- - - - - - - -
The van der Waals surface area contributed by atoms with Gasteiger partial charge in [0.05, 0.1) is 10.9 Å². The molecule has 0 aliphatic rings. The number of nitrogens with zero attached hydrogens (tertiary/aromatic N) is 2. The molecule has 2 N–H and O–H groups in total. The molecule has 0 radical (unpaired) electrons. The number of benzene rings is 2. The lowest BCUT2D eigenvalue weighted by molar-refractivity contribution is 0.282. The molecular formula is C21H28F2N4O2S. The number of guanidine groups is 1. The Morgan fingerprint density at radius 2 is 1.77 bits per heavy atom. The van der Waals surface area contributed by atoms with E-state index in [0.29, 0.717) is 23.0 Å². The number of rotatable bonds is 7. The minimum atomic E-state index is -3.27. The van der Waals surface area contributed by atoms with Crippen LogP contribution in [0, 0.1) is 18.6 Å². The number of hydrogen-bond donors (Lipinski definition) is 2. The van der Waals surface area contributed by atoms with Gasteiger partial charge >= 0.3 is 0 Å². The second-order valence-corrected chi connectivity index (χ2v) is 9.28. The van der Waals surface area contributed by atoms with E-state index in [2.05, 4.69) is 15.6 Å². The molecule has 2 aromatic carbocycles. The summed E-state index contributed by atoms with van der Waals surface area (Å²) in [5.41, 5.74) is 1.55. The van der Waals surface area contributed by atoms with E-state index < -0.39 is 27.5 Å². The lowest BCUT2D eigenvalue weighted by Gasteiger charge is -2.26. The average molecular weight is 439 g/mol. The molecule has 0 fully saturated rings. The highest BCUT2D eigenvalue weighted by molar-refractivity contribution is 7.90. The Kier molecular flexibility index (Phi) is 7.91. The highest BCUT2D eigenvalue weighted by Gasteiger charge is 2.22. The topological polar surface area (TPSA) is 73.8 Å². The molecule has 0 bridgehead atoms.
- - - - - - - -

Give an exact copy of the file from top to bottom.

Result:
The van der Waals surface area contributed by atoms with Gasteiger partial charge in [0.05, 0.1) is 10.9 Å². The molecule has 0 aliphatic rings. The number of nitrogens with zero attached hydrogens (tertiary/aromatic N) is 2. The molecule has 2 N–H and O–H groups in total. The molecule has 0 radical (unpaired) electrons. The number of benzene rings is 2. The lowest BCUT2D eigenvalue weighted by molar-refractivity contribution is 0.282. The molecular formula is C21H28F2N4O2S. The number of guanidine groups is 1. The Morgan fingerprint density at radius 2 is 1.77 bits per heavy atom. The van der Waals surface area contributed by atoms with E-state index in [0.29, 0.717) is 23.0 Å². The number of rotatable bonds is 7. The minimum atomic E-state index is -3.27. The van der Waals surface area contributed by atoms with Crippen LogP contribution in [0, 0.1) is 18.6 Å². The number of hydrogen-bond donors (Lipinski definition) is 2. The van der Waals surface area contributed by atoms with Gasteiger partial charge >= 0.3 is 0 Å². The second-order valence-corrected chi connectivity index (χ2v) is 9.28. The van der Waals surface area contributed by atoms with E-state index in [2.05, 4.69) is 15.6 Å². The molecule has 2 aromatic carbocycles. The summed E-state index contributed by atoms with van der Waals surface area (Å²) in [5.41, 5.74) is 1.55. The van der Waals surface area contributed by atoms with E-state index < -0.39 is 27.5 Å². The lowest BCUT2D eigenvalue weighted by Gasteiger charge is -2.26. The average molecular weight is 439 g/mol. The molecule has 0 fully saturated rings. The highest BCUT2D eigenvalue weighted by molar-refractivity contribution is 7.90. The Kier molecular flexibility index (Phi) is 7.91. The highest BCUT2D eigenvalue weighted by Gasteiger charge is 2.22. The topological polar surface area (TPSA) is 73.8 Å². The molecule has 0 bridgehead atoms.